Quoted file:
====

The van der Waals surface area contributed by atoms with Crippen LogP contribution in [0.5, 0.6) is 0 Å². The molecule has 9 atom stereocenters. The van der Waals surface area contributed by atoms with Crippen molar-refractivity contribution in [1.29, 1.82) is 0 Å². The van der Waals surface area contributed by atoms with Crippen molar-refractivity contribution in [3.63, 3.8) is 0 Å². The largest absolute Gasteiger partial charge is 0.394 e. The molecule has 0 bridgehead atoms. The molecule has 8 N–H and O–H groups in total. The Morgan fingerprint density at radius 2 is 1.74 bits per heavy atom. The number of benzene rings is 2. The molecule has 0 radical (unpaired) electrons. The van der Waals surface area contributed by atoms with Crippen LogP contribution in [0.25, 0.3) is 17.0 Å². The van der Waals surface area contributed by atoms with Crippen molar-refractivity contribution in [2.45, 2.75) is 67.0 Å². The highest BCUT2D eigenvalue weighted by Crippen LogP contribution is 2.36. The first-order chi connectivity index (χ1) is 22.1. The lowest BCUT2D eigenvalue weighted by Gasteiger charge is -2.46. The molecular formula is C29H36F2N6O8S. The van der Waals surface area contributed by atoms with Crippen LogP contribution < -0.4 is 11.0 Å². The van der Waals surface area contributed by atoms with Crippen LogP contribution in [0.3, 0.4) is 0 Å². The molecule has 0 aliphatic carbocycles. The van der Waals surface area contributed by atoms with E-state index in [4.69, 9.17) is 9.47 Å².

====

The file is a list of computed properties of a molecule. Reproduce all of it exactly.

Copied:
The van der Waals surface area contributed by atoms with Crippen LogP contribution in [0.5, 0.6) is 0 Å². The molecule has 9 atom stereocenters. The van der Waals surface area contributed by atoms with Crippen molar-refractivity contribution in [1.29, 1.82) is 0 Å². The van der Waals surface area contributed by atoms with Crippen molar-refractivity contribution in [3.63, 3.8) is 0 Å². The largest absolute Gasteiger partial charge is 0.394 e. The molecule has 0 bridgehead atoms. The molecule has 8 N–H and O–H groups in total. The Morgan fingerprint density at radius 2 is 1.74 bits per heavy atom. The number of benzene rings is 2. The molecule has 0 radical (unpaired) electrons. The van der Waals surface area contributed by atoms with Crippen LogP contribution in [0.25, 0.3) is 17.0 Å². The van der Waals surface area contributed by atoms with Crippen molar-refractivity contribution in [2.45, 2.75) is 67.0 Å². The highest BCUT2D eigenvalue weighted by Crippen LogP contribution is 2.36. The first-order chi connectivity index (χ1) is 22.1. The lowest BCUT2D eigenvalue weighted by Gasteiger charge is -2.46. The molecular formula is C29H36F2N6O8S. The van der Waals surface area contributed by atoms with Crippen LogP contribution < -0.4 is 11.0 Å². The van der Waals surface area contributed by atoms with Crippen LogP contribution in [0.3, 0.4) is 0 Å². The molecule has 0 aliphatic carbocycles. The van der Waals surface area contributed by atoms with E-state index in [4.69, 9.17) is 9.47 Å².